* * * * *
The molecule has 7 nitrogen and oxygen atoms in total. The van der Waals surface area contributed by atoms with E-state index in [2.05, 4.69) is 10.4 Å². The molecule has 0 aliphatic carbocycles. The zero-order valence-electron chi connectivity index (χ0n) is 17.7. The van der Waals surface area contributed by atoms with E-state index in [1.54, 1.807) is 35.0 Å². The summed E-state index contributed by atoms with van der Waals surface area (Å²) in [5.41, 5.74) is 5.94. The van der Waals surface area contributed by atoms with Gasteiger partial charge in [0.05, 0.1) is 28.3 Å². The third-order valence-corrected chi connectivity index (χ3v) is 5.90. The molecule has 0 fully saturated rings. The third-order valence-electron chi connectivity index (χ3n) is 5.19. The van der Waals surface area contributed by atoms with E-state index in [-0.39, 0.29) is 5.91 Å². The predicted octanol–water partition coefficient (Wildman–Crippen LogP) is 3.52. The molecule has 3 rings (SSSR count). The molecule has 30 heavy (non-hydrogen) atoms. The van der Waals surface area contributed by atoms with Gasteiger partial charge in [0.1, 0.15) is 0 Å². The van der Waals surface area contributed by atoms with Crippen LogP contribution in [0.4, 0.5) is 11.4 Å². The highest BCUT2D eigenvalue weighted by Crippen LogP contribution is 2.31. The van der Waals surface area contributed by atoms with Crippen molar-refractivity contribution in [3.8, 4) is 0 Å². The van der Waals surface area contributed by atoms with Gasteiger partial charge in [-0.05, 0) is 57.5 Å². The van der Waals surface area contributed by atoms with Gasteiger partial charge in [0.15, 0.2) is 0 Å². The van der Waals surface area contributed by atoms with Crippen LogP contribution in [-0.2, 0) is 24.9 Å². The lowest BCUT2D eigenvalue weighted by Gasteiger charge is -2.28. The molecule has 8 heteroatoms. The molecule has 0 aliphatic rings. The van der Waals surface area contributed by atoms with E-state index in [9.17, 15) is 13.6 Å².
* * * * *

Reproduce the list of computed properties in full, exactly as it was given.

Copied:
The molecule has 7 nitrogen and oxygen atoms in total. The van der Waals surface area contributed by atoms with E-state index in [2.05, 4.69) is 10.4 Å². The molecule has 0 aliphatic carbocycles. The zero-order valence-electron chi connectivity index (χ0n) is 17.7. The van der Waals surface area contributed by atoms with E-state index in [1.54, 1.807) is 35.0 Å². The summed E-state index contributed by atoms with van der Waals surface area (Å²) in [5.41, 5.74) is 5.94. The van der Waals surface area contributed by atoms with Gasteiger partial charge in [0.05, 0.1) is 28.3 Å². The third-order valence-corrected chi connectivity index (χ3v) is 5.90. The molecule has 0 fully saturated rings. The third-order valence-electron chi connectivity index (χ3n) is 5.19. The van der Waals surface area contributed by atoms with E-state index in [-0.39, 0.29) is 5.91 Å². The predicted octanol–water partition coefficient (Wildman–Crippen LogP) is 3.52. The molecule has 3 rings (SSSR count). The molecule has 30 heavy (non-hydrogen) atoms. The van der Waals surface area contributed by atoms with Gasteiger partial charge in [0.1, 0.15) is 0 Å². The van der Waals surface area contributed by atoms with Crippen LogP contribution in [0.4, 0.5) is 11.4 Å². The highest BCUT2D eigenvalue weighted by Crippen LogP contribution is 2.31. The van der Waals surface area contributed by atoms with Crippen molar-refractivity contribution in [3.8, 4) is 0 Å². The van der Waals surface area contributed by atoms with Gasteiger partial charge in [-0.05, 0) is 57.5 Å². The van der Waals surface area contributed by atoms with Gasteiger partial charge in [0.15, 0.2) is 0 Å². The van der Waals surface area contributed by atoms with Crippen LogP contribution in [-0.2, 0) is 24.9 Å². The lowest BCUT2D eigenvalue weighted by Gasteiger charge is -2.28. The molecule has 8 heteroatoms. The molecule has 0 aliphatic rings. The van der Waals surface area contributed by atoms with E-state index in [9.17, 15) is 13.6 Å².